Pressure-sensitive copying papers found their usefulness in a variety of commercial material applications. For example they are very useful as computer output recording papers, business forms and copying slips. In these arts one of the requirements in the quality is that the copying can be done at one time and under usually applied pressure for as many superposed sheets of paper as possible. This requirement, however, involves a disadvantage that paper sheets are easily smudged by inadvertent pressure during storage, handling and shipping. There has been proposed pressure sensitive copying paper having a coating layer of multi-nucleus microcapsules, e.g., as disclosed in U.S. Pat. No. 3,041,289 and Japan Kokai (Laid Open Patent Publication) No. 118,509 of 1976. The conventional technique of making the multi-nucleus microcapsules has never been able to resolve the antinomic problem that the copying capacity of the multilayered copying paper sheets should be increased while preventing the copying paper sheets from being smudged by inadvertent pressure.

The most typical method for making oil-containing microcapsules is to utilize the coacervation technique. For example, according to the disclosure in U.S. Pat. No. 2,800,457 oil-containing microcapsules are made by the following steps:

(1) A mixture of two different hydrophilic colloid sols in which oil droplets are dispersed is prepared. The mixture may be made by forming an aqueous sol of one colloid material, emulsifying the selected oil therein, and mixing the emulsion with an aqueous sol of another colloid material, or the two sols may be made and mixed and the oil emulsified therein. The two colloid materials are gellable and have opposite electric charges.

(2) Coacervation is caused by dilution and/or by adjusting the pH of the mixture to form and adhere a coacervate around each of the oil droplets.

(3) The coacervate around each of the oil droplets is gelled by cooling; and

(4) The coacervate is further hardened by addition of a hardening agent or by adjusting the pH to an alkaline zone.

It is considered that in order to resolve the before-mentioned antinomic problem it is imperative to obtain oil-containing microcapsules having selected and generally uniform particle sizes within a limited range. The particle size of the microcapsules obtained by the above mentioned coacervation technique depends on various factors such as the temperature and the pH of the system, the colloid concentration in the system, the kinds of colloid materials used and the composition ratio of the oil and the colloid materials. It is our conclusion after substantial investigations and experiments that it would be impossible or extremely difficult to obtain microcapsules having desired and generally uniform particle sizes with chemical adjustment of any of the above mentioned factors alone.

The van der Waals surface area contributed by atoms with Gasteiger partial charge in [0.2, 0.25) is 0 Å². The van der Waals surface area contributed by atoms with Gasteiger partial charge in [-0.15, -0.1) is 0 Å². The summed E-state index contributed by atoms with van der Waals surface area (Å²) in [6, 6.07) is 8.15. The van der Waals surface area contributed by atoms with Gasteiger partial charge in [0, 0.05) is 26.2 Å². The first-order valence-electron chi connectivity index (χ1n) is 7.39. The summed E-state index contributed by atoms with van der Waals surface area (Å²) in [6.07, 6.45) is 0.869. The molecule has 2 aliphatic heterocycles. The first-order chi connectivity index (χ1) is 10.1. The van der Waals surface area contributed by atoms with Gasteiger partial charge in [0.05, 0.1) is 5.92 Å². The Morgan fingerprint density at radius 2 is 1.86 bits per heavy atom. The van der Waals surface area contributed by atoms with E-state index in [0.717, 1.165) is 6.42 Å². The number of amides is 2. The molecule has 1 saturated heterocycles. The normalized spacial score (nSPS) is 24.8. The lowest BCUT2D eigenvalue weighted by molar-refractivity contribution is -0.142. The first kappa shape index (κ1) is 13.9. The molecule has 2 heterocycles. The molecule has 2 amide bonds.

The primary object of the invention is to provide an improved method of making multi-nucleus oil-containing microcapsules having selected and generally uniform particle sizes as desired.

Another object of the invention is to provide an improved method of controlling the particle size and its uniformity of the multi-nucleus oil-containing microcapsules as desired through the utilization of a specified agitation flow during the steps of making oil-containing microcapsules according to the coacervation technique.

A still further object of the invention is to provide an improved method for the production of pressure-sensitive copying paper sheets which have an improved recordability for multi-layered or thick copying paper sheets while preventing those paper sheets to the utmost extent from being soiled or smudged by an inadvertent pressure applied.

Other objects and advantages of the invention will be apparent from the following detailed description.

SUMMARY OF THE INVENTION

According to the invention in the method of making oil-containing microcapsules comprising the steps of (1) preparing an aqueous system comprising an aqueous solution of at least two kinds of hydrophilic colloid materials with opposite electric charges and oil droplets dispersed in said solution, (2) causing coacervation in said aqueous system at a temperature above the gelation points of said hydrophilic colloid materials to form a coacervate suspension in which each of said oil droplets is surrounded by a coacervate and (3) cooling said coacervate suspension to a temperature below the gelation points of said hydrophilic colloid materials to form multi-nucleus capsules, agregation of particles of oil droplets each having a coacervate therearound is controlled, during the step of cooling the coacervate suspension, by an agitation flow so as to allow formation of multi-nucleus microcapsules having an average diameter within the range of 3 to 20 microns.

In a preferred embodiment of the invention, aggregation of particles of oil droplets each having a coacervate therearound is controlled by an agitation flow produced by rotating at least one agitator having at least one vane in a vessel containing the coacervate suspension under the following conditions:

0.3≦2a/D<1

0.05≦Sp/St≦1

5≦n≦200

wherein D is the maximum inner diameter of the vessel, a is the maximum radius of gyration of the agitator, ST is the maximum vertical sectional area of the coacervate suspension in the vessel, Sp is the maximum vertical sectional area of the agitator vane rotating space and n is the number of revolutions per minute of the agitator. If the agitator has two or more radially extending vanes or two or more agitators are used in a single vessel, the value Sp should be the total of the respective maximum vertical sectional areas of the vanes.

BRIEF DESCRIPTION OF THE DRAWINGS

FIGS. 1 to 5 are schematic vertical sectional views of vessels for agitation adapted for use in carrying out the invention, which are provided with vane agitators of different shapes, respectively;